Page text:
You are making right triangles and adjusting the wheels until the opposite sides are the same. First you center the front wheel on the rear tire by sighting down each edge of the front tire, then you align the rear wheel by sighting down each edge of the rear tire. Adjust and repeat as necessary until the rear wheel is aligned when the front wheel is centered. Refer to the figure, and reread this paragraph until you get it because it is the key to the whole method, and the thing that ProAligner hopes to hide from all but those who have purchased their ruler. Once you know this tidbit and how it works, it's a slippery slope to realizing you don't need their product to replicate it.

I approximated their design in CAD (the exact spacing is irrelevant, I think I used centimeters and didn't fret whether my printer scaled it slightly), printed it out, and taped it onto some cardboard. Since I don't have a center stand, and my high-quality bike lift is opaque, I needed to do it on the sidestand, so I cut the cardboard to the appropriate angle.

The first time I tried to use it, I put the ruler at the rear wheel and didn't have the whole process figured out. I thought you just sighted along the front tires and soon realized that this alone was super inaccurate unless you could be sure the front wheel was centered perfectly. With the ruler at the rear wheel, it was impossible to read, even with the "scientifically designed" markings.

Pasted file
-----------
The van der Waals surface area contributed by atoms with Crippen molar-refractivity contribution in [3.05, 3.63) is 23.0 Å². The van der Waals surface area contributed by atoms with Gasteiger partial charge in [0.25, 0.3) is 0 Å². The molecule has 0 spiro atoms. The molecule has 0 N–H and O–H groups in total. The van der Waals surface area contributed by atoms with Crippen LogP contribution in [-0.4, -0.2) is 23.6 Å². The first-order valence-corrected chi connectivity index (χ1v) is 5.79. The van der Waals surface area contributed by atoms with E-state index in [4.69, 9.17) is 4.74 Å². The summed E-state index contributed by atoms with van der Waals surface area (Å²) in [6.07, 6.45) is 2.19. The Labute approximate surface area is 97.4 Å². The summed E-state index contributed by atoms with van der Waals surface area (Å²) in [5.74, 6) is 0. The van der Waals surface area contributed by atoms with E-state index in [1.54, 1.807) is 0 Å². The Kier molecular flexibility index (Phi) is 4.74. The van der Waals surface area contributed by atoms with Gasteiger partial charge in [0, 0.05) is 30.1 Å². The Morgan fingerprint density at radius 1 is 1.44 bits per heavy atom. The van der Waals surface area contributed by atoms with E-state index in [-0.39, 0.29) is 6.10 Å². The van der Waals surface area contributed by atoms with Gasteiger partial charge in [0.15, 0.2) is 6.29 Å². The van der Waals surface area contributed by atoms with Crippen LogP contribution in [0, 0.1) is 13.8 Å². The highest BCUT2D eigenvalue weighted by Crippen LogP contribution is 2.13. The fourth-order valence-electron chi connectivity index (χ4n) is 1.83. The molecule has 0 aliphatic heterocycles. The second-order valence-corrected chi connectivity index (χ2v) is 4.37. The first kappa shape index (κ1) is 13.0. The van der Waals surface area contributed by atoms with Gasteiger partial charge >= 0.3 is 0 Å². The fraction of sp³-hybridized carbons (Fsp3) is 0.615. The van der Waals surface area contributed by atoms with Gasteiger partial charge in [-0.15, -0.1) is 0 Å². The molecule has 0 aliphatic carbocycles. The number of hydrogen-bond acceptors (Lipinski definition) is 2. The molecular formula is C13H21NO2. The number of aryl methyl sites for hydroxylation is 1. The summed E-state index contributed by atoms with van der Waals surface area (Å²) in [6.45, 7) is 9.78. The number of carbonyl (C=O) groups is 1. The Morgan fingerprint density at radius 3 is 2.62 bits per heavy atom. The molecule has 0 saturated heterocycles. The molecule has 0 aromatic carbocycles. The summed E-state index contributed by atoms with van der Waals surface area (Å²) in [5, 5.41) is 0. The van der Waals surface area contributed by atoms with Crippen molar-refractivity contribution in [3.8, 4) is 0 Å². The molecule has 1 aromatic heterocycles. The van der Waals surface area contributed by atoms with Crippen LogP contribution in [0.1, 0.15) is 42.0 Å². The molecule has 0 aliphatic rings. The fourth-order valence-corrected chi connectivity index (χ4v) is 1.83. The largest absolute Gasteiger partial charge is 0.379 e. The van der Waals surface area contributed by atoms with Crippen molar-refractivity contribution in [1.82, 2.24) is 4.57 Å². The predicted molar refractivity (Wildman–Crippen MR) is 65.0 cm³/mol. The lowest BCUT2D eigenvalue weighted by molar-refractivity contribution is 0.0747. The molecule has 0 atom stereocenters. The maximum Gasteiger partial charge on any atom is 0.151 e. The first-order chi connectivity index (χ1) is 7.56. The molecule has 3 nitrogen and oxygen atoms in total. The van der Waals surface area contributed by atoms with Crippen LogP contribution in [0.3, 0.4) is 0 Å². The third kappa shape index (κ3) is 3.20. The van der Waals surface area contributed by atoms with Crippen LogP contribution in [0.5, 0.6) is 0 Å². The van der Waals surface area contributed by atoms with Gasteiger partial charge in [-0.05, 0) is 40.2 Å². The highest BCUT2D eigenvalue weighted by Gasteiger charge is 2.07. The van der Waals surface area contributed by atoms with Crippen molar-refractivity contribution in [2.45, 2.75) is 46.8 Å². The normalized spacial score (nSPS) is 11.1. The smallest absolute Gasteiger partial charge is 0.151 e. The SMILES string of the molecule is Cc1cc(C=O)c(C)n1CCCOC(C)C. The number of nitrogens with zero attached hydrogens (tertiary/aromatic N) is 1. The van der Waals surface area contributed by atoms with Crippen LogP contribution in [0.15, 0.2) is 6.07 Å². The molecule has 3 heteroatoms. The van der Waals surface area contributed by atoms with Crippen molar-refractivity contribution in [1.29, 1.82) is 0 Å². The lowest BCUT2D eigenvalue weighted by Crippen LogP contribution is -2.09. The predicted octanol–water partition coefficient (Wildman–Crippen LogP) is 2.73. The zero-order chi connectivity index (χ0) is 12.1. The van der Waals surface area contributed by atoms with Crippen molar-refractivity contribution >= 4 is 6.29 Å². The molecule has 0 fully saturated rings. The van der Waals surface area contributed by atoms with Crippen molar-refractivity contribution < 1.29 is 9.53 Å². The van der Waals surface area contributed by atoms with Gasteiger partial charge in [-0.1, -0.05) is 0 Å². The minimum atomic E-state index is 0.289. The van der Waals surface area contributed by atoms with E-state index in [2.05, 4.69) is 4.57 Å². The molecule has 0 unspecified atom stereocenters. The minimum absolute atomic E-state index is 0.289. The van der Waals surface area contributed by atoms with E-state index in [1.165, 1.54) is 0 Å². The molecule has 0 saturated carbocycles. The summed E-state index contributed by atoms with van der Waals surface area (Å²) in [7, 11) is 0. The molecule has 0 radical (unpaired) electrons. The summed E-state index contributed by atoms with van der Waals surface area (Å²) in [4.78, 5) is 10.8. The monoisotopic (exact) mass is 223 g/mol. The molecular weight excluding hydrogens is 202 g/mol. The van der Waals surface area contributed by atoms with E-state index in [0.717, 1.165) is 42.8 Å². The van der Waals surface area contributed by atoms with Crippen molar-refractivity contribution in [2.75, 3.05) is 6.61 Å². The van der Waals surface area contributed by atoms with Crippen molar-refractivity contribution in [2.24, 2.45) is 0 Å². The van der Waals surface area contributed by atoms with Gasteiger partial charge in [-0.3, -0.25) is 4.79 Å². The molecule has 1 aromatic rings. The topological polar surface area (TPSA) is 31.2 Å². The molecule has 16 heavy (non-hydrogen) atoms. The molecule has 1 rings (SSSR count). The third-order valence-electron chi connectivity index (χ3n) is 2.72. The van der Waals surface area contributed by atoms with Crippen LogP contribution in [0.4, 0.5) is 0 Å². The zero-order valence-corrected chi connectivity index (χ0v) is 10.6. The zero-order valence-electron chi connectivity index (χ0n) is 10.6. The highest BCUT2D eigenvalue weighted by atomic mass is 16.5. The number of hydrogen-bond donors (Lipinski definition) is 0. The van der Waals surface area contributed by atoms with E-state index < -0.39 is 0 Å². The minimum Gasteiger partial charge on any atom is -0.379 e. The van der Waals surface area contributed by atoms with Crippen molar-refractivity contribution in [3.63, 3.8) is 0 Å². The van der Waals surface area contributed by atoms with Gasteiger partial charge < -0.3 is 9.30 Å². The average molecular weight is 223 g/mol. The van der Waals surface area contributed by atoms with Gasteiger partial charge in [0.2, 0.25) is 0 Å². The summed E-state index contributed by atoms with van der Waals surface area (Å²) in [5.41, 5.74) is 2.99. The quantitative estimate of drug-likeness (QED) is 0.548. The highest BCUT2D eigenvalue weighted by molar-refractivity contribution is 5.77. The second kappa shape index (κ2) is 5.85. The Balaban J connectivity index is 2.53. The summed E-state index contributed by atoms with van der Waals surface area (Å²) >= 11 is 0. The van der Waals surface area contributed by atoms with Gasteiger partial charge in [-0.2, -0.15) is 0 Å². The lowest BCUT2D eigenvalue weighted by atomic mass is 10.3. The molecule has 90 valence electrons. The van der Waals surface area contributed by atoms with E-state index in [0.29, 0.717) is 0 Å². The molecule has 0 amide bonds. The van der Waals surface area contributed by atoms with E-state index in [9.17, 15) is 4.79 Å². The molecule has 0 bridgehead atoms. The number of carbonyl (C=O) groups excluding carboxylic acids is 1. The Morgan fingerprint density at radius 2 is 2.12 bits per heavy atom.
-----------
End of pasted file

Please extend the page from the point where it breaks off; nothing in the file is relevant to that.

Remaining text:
As I see it, ProAligner is clever on several fronts. First, coming up with the idea of sighting down the edges of the tires and realizing that this is quite accurate (like sighting a rifle), that was pretty clever. Then, the folding ruler while hardly novel does make positioning it stable and flexible. Finally, I'll concede that the "scientifically designed" markings are easier to read than a regular ruler. So if you're into supporting clever independent companies or would rather spend some money than spend time making your own, then go buy yourself a ProAligner and rest assured that it is accurate and easy.

I have some other ideas for accurate measuring of alignment if lying on the ground isn't your thing. First, a string-based method that I hope would take away most of the frustration: Get a dowel or 2x4 and accurately notch the width of your rear wheel and the center point between the notches. Run the string from the rear tire (hint, wrap around the tire and anchor on a spoke—tape on the tire doesn't stick well) to the notches and wedge it under the centered front wheel. Now you just turn the bolts until the sides of the string just barely touch on both sides.